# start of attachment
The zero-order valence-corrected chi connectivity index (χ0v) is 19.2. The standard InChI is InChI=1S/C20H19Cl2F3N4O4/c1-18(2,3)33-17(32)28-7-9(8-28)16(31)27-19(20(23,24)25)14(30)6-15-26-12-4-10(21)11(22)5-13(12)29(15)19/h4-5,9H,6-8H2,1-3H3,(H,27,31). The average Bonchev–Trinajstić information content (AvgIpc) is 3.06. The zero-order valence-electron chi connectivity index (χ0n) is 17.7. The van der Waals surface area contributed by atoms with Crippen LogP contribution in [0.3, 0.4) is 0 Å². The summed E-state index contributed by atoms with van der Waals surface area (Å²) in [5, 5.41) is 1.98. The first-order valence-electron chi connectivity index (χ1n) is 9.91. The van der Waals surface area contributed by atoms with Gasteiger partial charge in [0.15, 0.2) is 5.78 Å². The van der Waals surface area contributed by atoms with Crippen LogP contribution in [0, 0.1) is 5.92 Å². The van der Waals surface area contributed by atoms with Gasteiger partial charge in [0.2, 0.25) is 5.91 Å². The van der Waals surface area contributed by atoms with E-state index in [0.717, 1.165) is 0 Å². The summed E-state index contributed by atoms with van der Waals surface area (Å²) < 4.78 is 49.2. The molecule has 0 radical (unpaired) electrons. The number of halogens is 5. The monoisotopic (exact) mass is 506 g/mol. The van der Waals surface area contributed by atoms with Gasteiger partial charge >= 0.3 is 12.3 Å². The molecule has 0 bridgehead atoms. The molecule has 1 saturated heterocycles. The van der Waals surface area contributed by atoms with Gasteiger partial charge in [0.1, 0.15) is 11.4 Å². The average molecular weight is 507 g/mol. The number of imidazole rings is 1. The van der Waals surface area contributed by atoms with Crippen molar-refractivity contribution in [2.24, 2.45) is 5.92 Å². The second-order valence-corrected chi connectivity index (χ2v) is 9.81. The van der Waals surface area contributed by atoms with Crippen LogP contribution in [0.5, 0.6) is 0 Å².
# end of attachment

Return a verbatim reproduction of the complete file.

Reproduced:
The zero-order valence-corrected chi connectivity index (χ0v) is 19.2. The standard InChI is InChI=1S/C20H19Cl2F3N4O4/c1-18(2,3)33-17(32)28-7-9(8-28)16(31)27-19(20(23,24)25)14(30)6-15-26-12-4-10(21)11(22)5-13(12)29(15)19/h4-5,9H,6-8H2,1-3H3,(H,27,31). The average Bonchev–Trinajstić information content (AvgIpc) is 3.06. The zero-order valence-electron chi connectivity index (χ0n) is 17.7. The van der Waals surface area contributed by atoms with Crippen LogP contribution in [0.3, 0.4) is 0 Å². The summed E-state index contributed by atoms with van der Waals surface area (Å²) in [5, 5.41) is 1.98. The first-order valence-electron chi connectivity index (χ1n) is 9.91. The van der Waals surface area contributed by atoms with Gasteiger partial charge in [0.15, 0.2) is 5.78 Å². The van der Waals surface area contributed by atoms with Crippen LogP contribution in [0, 0.1) is 5.92 Å². The van der Waals surface area contributed by atoms with Gasteiger partial charge in [0.2, 0.25) is 5.91 Å². The van der Waals surface area contributed by atoms with E-state index in [0.717, 1.165) is 0 Å². The summed E-state index contributed by atoms with van der Waals surface area (Å²) < 4.78 is 49.2. The molecule has 0 radical (unpaired) electrons. The number of halogens is 5. The monoisotopic (exact) mass is 506 g/mol. The van der Waals surface area contributed by atoms with Gasteiger partial charge >= 0.3 is 12.3 Å². The molecule has 0 bridgehead atoms. The molecule has 1 saturated heterocycles. The van der Waals surface area contributed by atoms with Gasteiger partial charge in [0.1, 0.15) is 11.4 Å². The average molecular weight is 507 g/mol. The number of imidazole rings is 1. The van der Waals surface area contributed by atoms with Crippen molar-refractivity contribution in [2.24, 2.45) is 5.92 Å². The second-order valence-corrected chi connectivity index (χ2v) is 9.81. The van der Waals surface area contributed by atoms with Crippen LogP contribution in [0.5, 0.6) is 0 Å².